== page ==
Perceived Stigma and Mental Health Care Seeking

  • Golberstein E
  • Eisenberg D
  • Gollust S
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Objective: There is limited empirical evidence on the extent to which perceived public stigma prevents individuals from using mental health services, despite substantial recent policy interest in this issue. This study investigated associations between perceived public stigma and mental health care seeking. Methods: This study used cross-sectional survey data from a representative sample of undergraduate and graduate students (N=2,782) at one university. A five-item scale was used to assess perceived public stigma toward mental health service use. Perceived need for help in the past 12 months and current presence of depressive and anxiety disorders were also assessed. Results: Perceived stigma was higher among males, older students, Asian and Pacific Islanders, international students, students with lower socioeconomic status backgrounds, and students with current mental health problems. Perceived stigma was also higher among those without any family members or friends who had used mental health services and among those who believed that therapy or medication is not very helpful. Perceived stigma was negatively associated with the likelihood of perceiving a need for mental health services, but only among younger students. Among those with probable depressive or anxiety disorders, there was no evidence that perceived stigma was associated with service use. Conclusions: These results suggest that, at least in this population, perceived stigma may not be as important a barrier to mental health care as the mental health policy discourse currently assumes. (Psychiatric Services 59:392–399, 2008)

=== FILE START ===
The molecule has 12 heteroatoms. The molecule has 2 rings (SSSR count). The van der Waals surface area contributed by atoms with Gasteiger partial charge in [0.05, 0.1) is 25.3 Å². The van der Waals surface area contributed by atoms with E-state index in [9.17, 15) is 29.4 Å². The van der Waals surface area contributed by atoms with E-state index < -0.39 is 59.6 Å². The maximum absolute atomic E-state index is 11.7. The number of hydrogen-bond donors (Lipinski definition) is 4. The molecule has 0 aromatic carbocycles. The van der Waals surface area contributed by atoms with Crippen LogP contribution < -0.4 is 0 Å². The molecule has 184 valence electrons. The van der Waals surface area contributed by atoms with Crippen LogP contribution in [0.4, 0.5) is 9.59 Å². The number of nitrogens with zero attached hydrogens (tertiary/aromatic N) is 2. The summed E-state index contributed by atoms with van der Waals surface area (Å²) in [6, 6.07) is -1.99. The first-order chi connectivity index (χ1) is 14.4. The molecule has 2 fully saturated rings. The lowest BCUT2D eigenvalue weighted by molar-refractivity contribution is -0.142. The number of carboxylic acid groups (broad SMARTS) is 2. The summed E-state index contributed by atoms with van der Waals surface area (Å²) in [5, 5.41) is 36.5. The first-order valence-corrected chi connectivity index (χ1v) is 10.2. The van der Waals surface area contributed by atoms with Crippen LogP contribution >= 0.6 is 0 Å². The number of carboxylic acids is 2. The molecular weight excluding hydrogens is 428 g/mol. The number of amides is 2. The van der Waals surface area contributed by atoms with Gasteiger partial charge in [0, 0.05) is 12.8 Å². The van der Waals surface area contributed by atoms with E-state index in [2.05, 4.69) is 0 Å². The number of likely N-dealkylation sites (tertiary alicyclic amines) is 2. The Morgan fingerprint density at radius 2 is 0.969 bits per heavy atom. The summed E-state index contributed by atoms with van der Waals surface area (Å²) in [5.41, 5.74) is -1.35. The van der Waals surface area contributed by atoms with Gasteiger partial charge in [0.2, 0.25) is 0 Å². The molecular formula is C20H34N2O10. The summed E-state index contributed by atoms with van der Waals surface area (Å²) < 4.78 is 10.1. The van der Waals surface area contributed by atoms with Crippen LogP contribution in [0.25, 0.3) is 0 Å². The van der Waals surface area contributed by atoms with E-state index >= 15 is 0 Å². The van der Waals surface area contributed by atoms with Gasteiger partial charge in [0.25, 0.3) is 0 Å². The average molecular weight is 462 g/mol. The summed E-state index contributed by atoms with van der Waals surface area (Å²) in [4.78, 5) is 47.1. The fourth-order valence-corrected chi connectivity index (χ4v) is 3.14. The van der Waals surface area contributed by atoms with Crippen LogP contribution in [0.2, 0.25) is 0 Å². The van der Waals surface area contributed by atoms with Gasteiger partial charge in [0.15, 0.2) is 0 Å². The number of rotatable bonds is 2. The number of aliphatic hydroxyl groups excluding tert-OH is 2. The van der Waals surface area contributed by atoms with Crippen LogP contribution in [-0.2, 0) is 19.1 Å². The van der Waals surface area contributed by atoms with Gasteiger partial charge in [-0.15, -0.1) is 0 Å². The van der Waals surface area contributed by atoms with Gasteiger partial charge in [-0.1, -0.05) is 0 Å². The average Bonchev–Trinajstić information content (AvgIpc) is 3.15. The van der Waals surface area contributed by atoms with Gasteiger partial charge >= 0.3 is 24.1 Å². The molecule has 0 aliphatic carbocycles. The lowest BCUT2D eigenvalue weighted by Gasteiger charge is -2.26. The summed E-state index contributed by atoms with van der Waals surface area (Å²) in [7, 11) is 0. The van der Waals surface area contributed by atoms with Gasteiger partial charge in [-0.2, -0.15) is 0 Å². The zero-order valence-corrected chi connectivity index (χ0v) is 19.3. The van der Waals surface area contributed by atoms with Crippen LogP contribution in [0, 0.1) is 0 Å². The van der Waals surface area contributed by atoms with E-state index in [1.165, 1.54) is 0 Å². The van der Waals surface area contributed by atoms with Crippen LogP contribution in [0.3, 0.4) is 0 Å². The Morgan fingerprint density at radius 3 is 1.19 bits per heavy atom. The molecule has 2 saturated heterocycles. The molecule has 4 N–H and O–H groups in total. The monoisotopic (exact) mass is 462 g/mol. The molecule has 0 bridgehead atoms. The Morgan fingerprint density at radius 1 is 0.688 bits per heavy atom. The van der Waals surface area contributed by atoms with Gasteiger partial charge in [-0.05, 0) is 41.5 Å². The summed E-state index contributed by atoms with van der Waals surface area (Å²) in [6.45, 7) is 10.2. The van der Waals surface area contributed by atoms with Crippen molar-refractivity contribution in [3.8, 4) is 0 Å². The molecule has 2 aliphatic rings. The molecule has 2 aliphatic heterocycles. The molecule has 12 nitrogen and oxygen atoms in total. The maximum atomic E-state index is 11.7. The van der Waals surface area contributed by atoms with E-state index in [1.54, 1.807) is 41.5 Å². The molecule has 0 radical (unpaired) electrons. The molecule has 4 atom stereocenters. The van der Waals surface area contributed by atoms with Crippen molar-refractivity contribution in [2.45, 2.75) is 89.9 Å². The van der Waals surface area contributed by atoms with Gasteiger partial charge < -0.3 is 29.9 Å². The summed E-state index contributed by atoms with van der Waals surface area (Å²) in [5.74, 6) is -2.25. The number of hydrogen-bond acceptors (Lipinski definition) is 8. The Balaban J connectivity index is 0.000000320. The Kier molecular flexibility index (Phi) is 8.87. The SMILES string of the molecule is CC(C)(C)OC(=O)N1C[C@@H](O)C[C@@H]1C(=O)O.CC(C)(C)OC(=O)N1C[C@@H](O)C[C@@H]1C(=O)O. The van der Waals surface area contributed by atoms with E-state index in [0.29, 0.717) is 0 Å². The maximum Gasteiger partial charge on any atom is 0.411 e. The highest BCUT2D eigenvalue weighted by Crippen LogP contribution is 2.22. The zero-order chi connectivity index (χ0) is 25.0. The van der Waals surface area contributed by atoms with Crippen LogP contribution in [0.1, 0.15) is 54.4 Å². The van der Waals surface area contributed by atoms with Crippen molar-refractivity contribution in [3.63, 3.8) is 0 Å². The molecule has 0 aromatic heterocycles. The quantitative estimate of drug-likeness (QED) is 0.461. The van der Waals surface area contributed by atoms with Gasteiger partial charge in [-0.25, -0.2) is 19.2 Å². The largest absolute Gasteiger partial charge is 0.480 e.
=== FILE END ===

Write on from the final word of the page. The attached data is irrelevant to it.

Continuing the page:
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  • Ezra Golberstein

  • Daniel Eisenberg

  • Sarah E. Gollust

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